News November 3, 2022

Easter Sunshine

With the number of tower cranes being counted, rising across the City centre, Birmingham is certainly looking like a City changing shape. The relocation of new staff inwards also continues apace, filling the bigger accounting banking & legal firms with new professionals and those already here are putting down more roots ,with the owner occupy market demand stiffening for well-located lofts and apartments. 

We are now starting to feel the impact of the latest new flats being absorbed into the rental market as those landlords with vacant flats are starting to compete head on with newly built & newly furnished competitors. The first phase of the Jewellery Quarter The Kettleworks & surrounding flats are being delivered. These apartments, mainly bought by private investors, in a project of circa six hundred, plus the first of the larger PRS investments are shortly coming forward, being with two hundred & twenty flats in Newhall Street, two hundred units on Hagley Road at Five Ways and another two thousand or more institutionally owned apartments underway or in planning. 

We saw a similar trend in 2003-2005 as several new City Centre blocks , each offering higher standards, with better kitchens plus bathrooms, came forward. Each block wooing tenants out of their existing apartments. The law change for tenants from June 1st is also being noticed with increased numbers of tenants now giving notice to move in early summer. Estate agents upfront fees are being banned, and therefore tenants are putting themselves into positions to move and clearly those holding over have no reason to stay if their existing accommodation isn’t right. This pattern will reverse the recent trend of the length of average tenancies extending across the City. My recommendation to landlords is not to increase their rents at this time but to look & reinvest into their properties. This will mean updating the furnishings and decoration where necessary alongside committing their existing tenants if their contracts are now rolling & placing them into one year or longer tenancies. Underpinning lease periods with fixed rents, reduced a bit if necessary, must be the hook. This balloon of new stock will upset the market as it gets absorbed & my logic for landlords is that an occupied flat is better than a vacant one and I have no doubt this upset will fall back into trend once these new properties are occupied.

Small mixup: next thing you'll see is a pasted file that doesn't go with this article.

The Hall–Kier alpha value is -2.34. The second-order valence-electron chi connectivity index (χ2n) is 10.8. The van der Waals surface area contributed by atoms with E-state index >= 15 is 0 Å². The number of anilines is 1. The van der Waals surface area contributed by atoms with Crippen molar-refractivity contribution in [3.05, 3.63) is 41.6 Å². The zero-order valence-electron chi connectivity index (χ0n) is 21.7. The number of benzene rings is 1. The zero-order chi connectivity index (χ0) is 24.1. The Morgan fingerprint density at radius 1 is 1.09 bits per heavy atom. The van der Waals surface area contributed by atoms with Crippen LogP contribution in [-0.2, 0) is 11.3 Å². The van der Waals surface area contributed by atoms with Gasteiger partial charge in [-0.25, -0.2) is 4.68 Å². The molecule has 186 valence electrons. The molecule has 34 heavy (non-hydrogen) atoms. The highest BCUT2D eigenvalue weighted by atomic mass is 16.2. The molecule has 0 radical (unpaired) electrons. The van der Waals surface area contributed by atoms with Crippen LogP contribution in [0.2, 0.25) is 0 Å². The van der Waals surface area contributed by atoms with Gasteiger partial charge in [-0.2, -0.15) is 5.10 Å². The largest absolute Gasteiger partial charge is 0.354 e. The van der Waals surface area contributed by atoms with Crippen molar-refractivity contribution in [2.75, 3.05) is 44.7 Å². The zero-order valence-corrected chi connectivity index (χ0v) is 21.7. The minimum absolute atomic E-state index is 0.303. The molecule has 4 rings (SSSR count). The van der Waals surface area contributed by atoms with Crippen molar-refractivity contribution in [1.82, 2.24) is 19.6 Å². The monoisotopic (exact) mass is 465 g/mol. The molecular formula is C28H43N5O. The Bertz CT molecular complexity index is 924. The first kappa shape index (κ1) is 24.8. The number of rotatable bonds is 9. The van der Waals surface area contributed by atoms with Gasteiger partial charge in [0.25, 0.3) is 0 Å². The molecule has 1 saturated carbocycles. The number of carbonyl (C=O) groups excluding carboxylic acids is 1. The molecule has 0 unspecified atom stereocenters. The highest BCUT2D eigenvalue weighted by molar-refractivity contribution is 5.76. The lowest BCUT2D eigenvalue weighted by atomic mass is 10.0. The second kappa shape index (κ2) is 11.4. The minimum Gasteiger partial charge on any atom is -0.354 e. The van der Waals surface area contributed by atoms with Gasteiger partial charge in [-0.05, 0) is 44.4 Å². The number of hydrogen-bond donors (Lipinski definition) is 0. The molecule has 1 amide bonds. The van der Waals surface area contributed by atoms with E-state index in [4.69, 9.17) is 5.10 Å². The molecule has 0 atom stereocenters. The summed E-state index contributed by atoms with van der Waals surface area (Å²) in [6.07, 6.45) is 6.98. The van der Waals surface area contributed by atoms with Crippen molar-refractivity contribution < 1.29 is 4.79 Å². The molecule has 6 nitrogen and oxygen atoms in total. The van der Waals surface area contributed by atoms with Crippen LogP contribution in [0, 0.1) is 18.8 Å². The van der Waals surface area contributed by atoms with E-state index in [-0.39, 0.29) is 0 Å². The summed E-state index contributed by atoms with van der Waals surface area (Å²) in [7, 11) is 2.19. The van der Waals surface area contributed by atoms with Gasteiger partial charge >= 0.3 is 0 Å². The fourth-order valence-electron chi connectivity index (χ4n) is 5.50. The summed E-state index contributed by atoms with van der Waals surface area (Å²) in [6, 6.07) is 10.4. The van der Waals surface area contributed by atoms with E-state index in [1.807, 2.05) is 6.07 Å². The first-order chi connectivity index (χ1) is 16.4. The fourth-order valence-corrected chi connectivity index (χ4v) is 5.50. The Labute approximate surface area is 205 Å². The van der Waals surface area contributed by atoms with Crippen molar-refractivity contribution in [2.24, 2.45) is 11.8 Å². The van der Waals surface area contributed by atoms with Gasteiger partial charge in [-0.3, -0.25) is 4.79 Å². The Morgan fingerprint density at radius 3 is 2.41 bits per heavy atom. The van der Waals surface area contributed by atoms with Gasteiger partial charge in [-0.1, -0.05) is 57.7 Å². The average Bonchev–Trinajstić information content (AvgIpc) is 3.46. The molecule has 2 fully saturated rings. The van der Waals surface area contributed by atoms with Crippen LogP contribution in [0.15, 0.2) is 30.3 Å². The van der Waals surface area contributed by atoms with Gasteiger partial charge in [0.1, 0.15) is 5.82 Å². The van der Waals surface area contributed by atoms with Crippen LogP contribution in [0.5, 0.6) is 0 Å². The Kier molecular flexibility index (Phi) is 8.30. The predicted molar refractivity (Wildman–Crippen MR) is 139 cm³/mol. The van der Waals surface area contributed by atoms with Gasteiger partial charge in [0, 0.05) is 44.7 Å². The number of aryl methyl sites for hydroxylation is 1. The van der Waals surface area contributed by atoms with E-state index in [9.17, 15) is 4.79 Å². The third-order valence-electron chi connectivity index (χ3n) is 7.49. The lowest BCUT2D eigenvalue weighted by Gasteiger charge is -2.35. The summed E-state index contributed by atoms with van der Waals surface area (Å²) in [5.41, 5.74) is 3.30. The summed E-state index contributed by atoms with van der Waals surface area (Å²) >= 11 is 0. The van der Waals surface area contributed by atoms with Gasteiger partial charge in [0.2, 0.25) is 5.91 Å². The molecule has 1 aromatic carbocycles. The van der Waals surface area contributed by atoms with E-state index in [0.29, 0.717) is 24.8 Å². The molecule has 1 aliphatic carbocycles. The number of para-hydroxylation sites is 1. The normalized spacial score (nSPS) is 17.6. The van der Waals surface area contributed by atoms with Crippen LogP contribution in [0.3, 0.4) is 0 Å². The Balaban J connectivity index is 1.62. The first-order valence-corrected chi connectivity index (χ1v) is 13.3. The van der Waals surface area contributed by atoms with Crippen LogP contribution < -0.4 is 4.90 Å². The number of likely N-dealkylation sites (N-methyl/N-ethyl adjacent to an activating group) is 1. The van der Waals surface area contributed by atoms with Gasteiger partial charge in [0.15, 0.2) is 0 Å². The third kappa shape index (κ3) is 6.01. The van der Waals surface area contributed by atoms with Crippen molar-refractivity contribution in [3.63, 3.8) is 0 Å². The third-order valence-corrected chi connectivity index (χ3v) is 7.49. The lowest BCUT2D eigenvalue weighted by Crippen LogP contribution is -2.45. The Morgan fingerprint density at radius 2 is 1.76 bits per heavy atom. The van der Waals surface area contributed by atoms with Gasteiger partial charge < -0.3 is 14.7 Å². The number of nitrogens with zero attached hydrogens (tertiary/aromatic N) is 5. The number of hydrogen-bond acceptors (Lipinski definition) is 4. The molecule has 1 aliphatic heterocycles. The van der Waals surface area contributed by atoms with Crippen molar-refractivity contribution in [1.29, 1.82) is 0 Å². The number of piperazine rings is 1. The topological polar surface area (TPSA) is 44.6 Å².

One of the interesting features of this spring is that the established prime locations in the City Centre are starting to be challenged by the new build coming forward. The demand for new flats is always there and their location is key alongside importantly the pedigree of the developer. The new St Joseph , Berkeley Homes canal side scheme Snow Hill Wharf in The Gun Quarter is one , Assay Lofts in St Pauls Square being developed by local developers Elevate Property Group is another plus London based Galliard’s Timber Yard in Digbeth wooing investors. I sense that the Convention Quarter, historically housing the very best Birmingham City apartments, is going to see its audience of buyers changing, with those professionals now choosing the best blocks which in fact are most convenient to them. Snow Hill Wharf being on the doorstep of the million square feet of prime offices will be an obvious attraction. The new Digbeth blocks too will feed from the corporations moving into Lend Lease’s new Smithfield offices once the scheme is built. 

Finally Brexit.. fortunately the international content of our Birmingham buying audience is fairly small and therefore we are largely unaffected. We have noticed that those serious buyers are spending more time viewing & looking at all the competition. Presentation and price are therefore very important, probably more than ever. Our sales team continue to market some of the best stock in the City. The very best still sells quickly but our advice to vendors is that you mustn’t be inflexible once the demand comes forward with an offer.

Spring sunshine in the City & noises off

Has Spring ‘23 got any bounce?

2023.. A year to be precise when pricing

The big question.. Are landlords going to absorb the increasing financial pressure?

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